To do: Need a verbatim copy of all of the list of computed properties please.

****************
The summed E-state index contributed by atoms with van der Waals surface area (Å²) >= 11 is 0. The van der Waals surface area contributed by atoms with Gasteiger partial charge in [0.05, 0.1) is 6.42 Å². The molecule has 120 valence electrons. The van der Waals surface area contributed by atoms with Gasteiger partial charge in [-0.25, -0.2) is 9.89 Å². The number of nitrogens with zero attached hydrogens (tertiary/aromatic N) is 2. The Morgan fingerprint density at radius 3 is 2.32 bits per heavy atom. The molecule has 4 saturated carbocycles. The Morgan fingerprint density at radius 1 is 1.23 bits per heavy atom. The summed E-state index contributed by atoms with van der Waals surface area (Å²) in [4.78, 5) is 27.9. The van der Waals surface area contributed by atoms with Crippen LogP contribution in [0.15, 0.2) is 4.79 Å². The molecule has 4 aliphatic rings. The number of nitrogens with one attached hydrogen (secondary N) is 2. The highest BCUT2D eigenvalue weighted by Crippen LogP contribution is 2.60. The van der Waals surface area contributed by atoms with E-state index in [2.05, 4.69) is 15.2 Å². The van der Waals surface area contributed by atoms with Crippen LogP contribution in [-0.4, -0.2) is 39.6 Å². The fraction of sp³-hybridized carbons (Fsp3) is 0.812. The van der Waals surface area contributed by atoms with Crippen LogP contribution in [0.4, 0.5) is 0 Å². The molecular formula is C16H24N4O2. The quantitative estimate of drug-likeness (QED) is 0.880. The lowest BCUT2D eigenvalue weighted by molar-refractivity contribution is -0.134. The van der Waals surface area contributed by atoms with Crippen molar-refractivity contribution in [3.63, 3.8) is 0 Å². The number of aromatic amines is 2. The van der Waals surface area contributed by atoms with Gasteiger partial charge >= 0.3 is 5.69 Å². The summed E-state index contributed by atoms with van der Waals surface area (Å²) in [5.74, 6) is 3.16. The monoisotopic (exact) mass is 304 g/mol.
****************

The summed E-state index contributed by atoms with van der Waals surface area (Å²) >= 11 is 0. The van der Waals surface area contributed by atoms with Gasteiger partial charge in [0.05, 0.1) is 6.42 Å². The molecule has 120 valence electrons. The van der Waals surface area contributed by atoms with Gasteiger partial charge in [-0.25, -0.2) is 9.89 Å². The number of nitrogens with zero attached hydrogens (tertiary/aromatic N) is 2. The Morgan fingerprint density at radius 3 is 2.32 bits per heavy atom. The molecule has 4 saturated carbocycles. The Morgan fingerprint density at radius 1 is 1.23 bits per heavy atom. The summed E-state index contributed by atoms with van der Waals surface area (Å²) in [4.78, 5) is 27.9. The van der Waals surface area contributed by atoms with Crippen LogP contribution in [0.15, 0.2) is 4.79 Å². The molecule has 4 aliphatic rings. The number of nitrogens with one attached hydrogen (secondary N) is 2. The highest BCUT2D eigenvalue weighted by Crippen LogP contribution is 2.60. The van der Waals surface area contributed by atoms with E-state index in [2.05, 4.69) is 15.2 Å². The van der Waals surface area contributed by atoms with Crippen LogP contribution in [-0.4, -0.2) is 39.6 Å². The fraction of sp³-hybridized carbons (Fsp3) is 0.812. The van der Waals surface area contributed by atoms with Crippen LogP contribution in [0.4, 0.5) is 0 Å². The molecular formula is C16H24N4O2. The quantitative estimate of drug-likeness (QED) is 0.880. The lowest BCUT2D eigenvalue weighted by molar-refractivity contribution is -0.134. The van der Waals surface area contributed by atoms with Crippen molar-refractivity contribution in [3.63, 3.8) is 0 Å². The number of aromatic amines is 2. The van der Waals surface area contributed by atoms with Gasteiger partial charge >= 0.3 is 5.69 Å². The summed E-state index contributed by atoms with van der Waals surface area (Å²) in [5.74, 6) is 3.16. The monoisotopic (exact) mass is 304 g/mol.